Eurostar passengers travelling to and from Brussels up to and including Tuesday 29 March can exchange their tickets for travel at a later date; this needs to be done within 60 days of the original departure date. If you're holding a ticket for 22 or 23 March and did not travel, you're entitled to an exchange or a refund. To do this contact Eurostar on 03432 18618. 

I'm stuck in Brussels – will my additional expenses (eg, hotels and food) be paid for?

You should speak to your airline about this. When there's an overnight delay as the result of flight cancellation, regardless of what caused the cancellation, airlines have to provide assistance, such as food, phone calls and accommodation. Easyjet, for example, confirms it's arranging hotel accommodation for stranded passengers, and says it's also reviewing all options for passengers currently in Brussels to get them to their final destination.

However it's important to understand this right only applies to cancelled flights where you choose to be re-routed at the earliest opportunity. If you decide to get a refund for the cancelled flight, or decide to be re-routed at a later date, the airline doesn't have to provide this assistance as you're no longer its customer.

Accommodation and alternative transport costs following a flight cancellation aren't generally covered by travel insurers, but if you've a premium policy then it may be worth checking as well.

Brussels terror attacks travel disruption: your rights
Brussels terror attacks travel disruption: your rights

Will my insurer cover me if I want to rearrange travel dates?

If you want to rearrange your travel plans some insurers will provide cover free of charge for your new dates of travel, which will also cover you in the interim – this is more likely to be the case if you have paid out for a more extensive policy. Not all insurers will cover the interim, though, and it's best to check your policy wording if you're unsure.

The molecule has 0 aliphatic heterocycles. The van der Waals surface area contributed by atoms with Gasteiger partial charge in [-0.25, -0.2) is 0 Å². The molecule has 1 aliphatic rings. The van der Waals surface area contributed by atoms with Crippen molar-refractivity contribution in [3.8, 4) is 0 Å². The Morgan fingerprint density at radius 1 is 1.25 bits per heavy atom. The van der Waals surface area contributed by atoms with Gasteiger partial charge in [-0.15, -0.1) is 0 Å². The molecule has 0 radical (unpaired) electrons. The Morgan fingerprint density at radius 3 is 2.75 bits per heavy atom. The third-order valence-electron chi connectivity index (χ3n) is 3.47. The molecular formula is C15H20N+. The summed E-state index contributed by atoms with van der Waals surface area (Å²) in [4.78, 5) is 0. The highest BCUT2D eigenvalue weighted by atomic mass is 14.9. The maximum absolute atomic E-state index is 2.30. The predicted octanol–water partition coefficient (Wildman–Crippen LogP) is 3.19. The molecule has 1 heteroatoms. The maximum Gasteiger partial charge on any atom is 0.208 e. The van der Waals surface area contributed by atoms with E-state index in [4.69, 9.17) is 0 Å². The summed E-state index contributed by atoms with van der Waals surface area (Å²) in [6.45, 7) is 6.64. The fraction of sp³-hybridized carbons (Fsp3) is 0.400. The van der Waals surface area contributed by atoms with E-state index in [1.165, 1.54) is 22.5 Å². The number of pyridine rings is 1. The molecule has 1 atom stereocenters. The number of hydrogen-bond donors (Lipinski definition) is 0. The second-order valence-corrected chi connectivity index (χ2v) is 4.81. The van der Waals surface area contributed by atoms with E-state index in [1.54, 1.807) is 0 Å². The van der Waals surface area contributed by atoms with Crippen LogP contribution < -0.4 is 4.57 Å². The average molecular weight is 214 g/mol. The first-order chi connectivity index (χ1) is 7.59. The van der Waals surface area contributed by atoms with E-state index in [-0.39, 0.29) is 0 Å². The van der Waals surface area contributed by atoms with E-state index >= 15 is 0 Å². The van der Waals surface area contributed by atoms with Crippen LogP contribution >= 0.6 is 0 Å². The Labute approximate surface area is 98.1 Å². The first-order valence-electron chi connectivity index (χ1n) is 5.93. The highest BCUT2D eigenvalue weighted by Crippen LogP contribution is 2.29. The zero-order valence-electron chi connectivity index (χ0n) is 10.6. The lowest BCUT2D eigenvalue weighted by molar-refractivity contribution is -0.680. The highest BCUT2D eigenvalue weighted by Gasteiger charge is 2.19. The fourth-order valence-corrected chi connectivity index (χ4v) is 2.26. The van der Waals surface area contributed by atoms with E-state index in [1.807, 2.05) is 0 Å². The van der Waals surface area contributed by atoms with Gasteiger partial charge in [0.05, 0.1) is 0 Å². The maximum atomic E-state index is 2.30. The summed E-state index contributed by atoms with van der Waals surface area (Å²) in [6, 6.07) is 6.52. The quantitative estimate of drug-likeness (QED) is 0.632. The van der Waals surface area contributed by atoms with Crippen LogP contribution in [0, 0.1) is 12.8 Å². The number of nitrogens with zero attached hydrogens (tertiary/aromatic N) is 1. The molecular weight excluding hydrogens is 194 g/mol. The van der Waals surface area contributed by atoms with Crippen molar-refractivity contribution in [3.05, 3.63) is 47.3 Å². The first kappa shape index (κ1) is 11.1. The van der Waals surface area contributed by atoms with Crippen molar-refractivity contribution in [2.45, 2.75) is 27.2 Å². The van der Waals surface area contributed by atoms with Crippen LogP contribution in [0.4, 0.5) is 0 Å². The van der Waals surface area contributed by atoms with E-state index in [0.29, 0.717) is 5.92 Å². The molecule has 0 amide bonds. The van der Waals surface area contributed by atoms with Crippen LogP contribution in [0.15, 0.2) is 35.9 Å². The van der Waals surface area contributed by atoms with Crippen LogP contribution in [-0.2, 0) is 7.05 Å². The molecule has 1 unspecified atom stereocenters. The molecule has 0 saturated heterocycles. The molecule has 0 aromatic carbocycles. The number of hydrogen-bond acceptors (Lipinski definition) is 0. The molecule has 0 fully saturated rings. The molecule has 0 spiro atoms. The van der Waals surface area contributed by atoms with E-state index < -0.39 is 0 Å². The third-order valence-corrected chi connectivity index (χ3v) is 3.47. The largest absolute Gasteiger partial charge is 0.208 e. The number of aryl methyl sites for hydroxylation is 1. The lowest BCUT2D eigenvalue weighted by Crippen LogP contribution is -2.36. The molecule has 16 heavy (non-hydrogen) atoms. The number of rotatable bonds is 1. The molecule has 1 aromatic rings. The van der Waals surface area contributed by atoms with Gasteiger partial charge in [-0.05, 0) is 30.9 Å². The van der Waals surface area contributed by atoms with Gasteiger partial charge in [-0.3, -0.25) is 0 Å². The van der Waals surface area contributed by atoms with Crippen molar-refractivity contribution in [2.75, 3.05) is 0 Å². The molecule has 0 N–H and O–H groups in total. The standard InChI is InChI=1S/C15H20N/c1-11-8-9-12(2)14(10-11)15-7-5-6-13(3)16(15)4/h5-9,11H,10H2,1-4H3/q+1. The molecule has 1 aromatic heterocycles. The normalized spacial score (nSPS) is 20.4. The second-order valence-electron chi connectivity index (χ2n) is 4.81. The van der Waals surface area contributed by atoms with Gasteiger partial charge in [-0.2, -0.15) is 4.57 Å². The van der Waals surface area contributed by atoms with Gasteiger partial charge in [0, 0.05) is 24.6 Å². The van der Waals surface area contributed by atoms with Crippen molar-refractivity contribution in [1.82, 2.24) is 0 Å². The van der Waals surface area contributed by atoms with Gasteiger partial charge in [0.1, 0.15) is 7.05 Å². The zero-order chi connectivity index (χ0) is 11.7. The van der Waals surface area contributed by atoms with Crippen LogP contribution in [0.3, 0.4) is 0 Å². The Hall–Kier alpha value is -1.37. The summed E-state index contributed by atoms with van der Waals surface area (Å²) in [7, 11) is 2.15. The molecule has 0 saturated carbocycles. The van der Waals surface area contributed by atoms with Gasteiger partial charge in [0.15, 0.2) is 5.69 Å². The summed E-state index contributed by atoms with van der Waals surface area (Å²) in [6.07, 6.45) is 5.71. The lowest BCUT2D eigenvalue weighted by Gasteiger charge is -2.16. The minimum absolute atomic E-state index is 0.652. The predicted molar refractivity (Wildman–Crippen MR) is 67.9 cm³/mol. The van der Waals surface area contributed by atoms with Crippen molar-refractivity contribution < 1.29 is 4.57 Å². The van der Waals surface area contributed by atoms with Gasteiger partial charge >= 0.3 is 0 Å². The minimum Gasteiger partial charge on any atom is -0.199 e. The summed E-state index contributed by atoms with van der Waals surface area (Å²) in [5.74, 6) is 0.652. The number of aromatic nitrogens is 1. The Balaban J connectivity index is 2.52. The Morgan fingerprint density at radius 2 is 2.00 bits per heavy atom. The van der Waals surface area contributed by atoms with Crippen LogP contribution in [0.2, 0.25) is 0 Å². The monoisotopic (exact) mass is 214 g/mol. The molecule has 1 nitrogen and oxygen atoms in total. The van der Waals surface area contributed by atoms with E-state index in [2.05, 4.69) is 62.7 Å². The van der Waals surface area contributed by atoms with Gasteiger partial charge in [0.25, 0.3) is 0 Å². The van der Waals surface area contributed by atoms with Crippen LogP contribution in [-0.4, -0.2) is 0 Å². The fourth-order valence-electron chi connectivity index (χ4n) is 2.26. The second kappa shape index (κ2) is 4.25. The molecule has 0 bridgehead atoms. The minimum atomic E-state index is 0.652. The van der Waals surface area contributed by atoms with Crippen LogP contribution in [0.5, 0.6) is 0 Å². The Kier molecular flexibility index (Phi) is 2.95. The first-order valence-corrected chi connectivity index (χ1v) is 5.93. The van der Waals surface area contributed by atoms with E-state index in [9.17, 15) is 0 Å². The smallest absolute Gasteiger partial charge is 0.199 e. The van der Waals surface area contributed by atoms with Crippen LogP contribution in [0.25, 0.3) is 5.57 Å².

I'm still in the UK – can I cancel my trip to Brussels?

If you're still in the UK and don't want to travel to Brussels any more, you should speak to your tour operator or transport provider in the first instance.

If you were due to travel this week and you've been unable to do so, check with your travel insurer, if you're covered. Some policies will cover travel delays caused by terrorism and you may find that after a certain period of time – usually 48 hours – you're able to cancel your trip.

However if you weren't yet due to travel, but have now decided you don't want to go, it's trickier, particularly as the FCO hasn't advised against travel to Brussels. Most travel insurance polices don't cover cancellation because you'd rather not travel – what's known as 'disinclination travel' – though you can always check.

I'm still in the UK and still want to travel to Brussels – will my travel insurance still cover me?

As the FCO isn't advising against travel, your coverage should not be affected – though if you're concerned, double-check with your insurer.

My trip's been delayed – will my travel insurance cover additional expenses (eg, cancelled hotels and car hire)?

This depends on your policy wording. The Association of British Insurers advises travellers whose plans have been impacted by events in Brussels to contact their travel insurer.

If you've experienced difficulties with your airline or insurer as a result of the travel disruption, let us know in the comments or by emailing